Monthly Archives: October 2015

How Minecraft could help teach chemistry’s building blocks of life

Editor’s note: This article was originally published on The Converation.

By Mark Lorch, Senior Lecturer in Biological Chemistry, and Joel Mills, technology enhanced education

Children should be playing more computer games in school. That idea might enrage you if you think kids today already spend too much time staring at screens or if you are already sick of your offspring’s incessant prattling about fighting zombies and the like. But hear me out. Read more

Regrowing limbs: fossils reveal ancient secrets of salamander ancestors

Feuersalamander. Credit: Aah-Yeah, CC BY

Editor’s note: This article was originally published on The Conversation.

By Charlotte Stephenson, PhD Candidate in Palaeoenvironments and Palaeobotany

The natural world can be a dangerous place. With constant competition for food, shelter and a mate, it’s more than likely that things will end up getting violent. In the unfortunate event of a serious injury, such as the loss of a limb, what do you do? Well, in the case of the amphibian salamander, you simply grow a new one. Read more

University of Hull sleep expert reveals how to improve your slumber by switching off

Smartphone use at night

A sleep expert from the University of Hull has partnered with Vodafone Broadband to report upon a study of how digital devices are affecting the nation’s sleep.

The new research, commissioned by Vodafone Broadband, reveals we are a nation starved of sleep, with over 18 million Brits waking up every night to send emails or texts.

The study found that 30 per cent of commuters missed their stops on public transport, 35 per cent arrive at work with clothes inside out, and 28 per cent check emails or texts during the night.

Vodafone partnered with sleep expert Professor John Groeger, of the Department of Psychology, to evaluate the survey’s findings and offer expert opinion.

Professor Groeger said, “Most of us are overdrawn at the Bank of Sleep, and we simply can’t afford to spend precious sleep time on devices.”

“Device use just before bed, or when we wake in the night, can make restless sleep caused by stress at work even worse. Light from screens can delay sleep, and pre-sleep device use can increase worry, thus making it more difficult to fall asleep when we wish to.”

“Changing our pre-sleep routines, and what we do when we wake in the night, can hugely improve our sleep quality.”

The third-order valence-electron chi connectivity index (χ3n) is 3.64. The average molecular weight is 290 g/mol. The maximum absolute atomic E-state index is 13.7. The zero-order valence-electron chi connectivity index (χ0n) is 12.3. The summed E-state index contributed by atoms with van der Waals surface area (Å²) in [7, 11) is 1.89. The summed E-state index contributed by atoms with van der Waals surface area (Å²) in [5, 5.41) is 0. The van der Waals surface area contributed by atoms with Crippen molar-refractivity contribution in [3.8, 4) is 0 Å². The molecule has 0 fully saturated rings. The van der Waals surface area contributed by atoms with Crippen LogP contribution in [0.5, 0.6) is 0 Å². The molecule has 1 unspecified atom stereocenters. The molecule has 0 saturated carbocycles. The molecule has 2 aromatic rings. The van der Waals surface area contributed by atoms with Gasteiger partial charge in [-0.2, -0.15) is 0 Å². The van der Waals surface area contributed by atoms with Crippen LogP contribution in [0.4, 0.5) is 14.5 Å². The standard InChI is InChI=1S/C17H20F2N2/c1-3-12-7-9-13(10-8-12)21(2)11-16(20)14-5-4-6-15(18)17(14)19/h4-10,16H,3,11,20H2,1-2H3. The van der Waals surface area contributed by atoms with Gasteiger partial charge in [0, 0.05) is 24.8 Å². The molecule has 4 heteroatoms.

Vodafone Broadband has introduced a new ‘app’ which allows users to remotely switch off internet access on selected devices connected to their home hub.

On October 26th and 27th John did 13 radio interviews* and also appeared on SKY’s Sunrise breakfast programme, discussing the findings and their implications.

*Sky News Radio, BBC Radio Humberside, BBC Hereford & Worcester, Viking FM, KCFM, Central (Stirling), Sunrise Yorkshire (Bradford), New Style Radio (Birmingham), British Forces Broadcasting Service, Manx Radio, Downtown Radio (Belfast), Big City Radio (Birmingham), SFM Radio (Sittingbourne).

Prestigious engineering medal awarded to University of Hull student for second successive year

Editor’s note: This article was originally published by the University of Hull.

Brian Houston, 28, whose research has included work for Siemens, has been selected as this year’s recipient of the Smeatonian Society of Civil Engineers Medal.

The award, by the prestigious Smeatonian Society, is only awarded once per year to a final-year student or young researcher.

It is the second year running a University of Hull student has won the award, after Mechanical Engineering student Adam Stephenson was chosen by the society to receive the medal last year. Read more

Could it be a bleating sheep? No, it’s the common snipe.

Research carried out by Professor Roland Ennos has been featured recently on the BBC’s “The One Show” after viewers were asked to identify an unusual sound heard on the moors in the Peak District.

The programme’s reporter said that in the past the sound echoing across the moors had been likened to that of a sheep bleating.  In fact it’s the unusual noise made by the male common snipe (Gallinago gallinago), a species of wading bird, during spring to attract a potential mate.

This noise is made in a novel way and is not a vocal sound, but is made by their tail feathers as the birds descend.

Professor Ennos’s research looked into how the snipe make their drumming sound. The research team placed the outer tail feather in a wind tunnel and filmed their movements using a high speed video. The films revealed that the tail feather flaps backwards and forwards, and as the birds dive they can create this ‘drumming’ noise.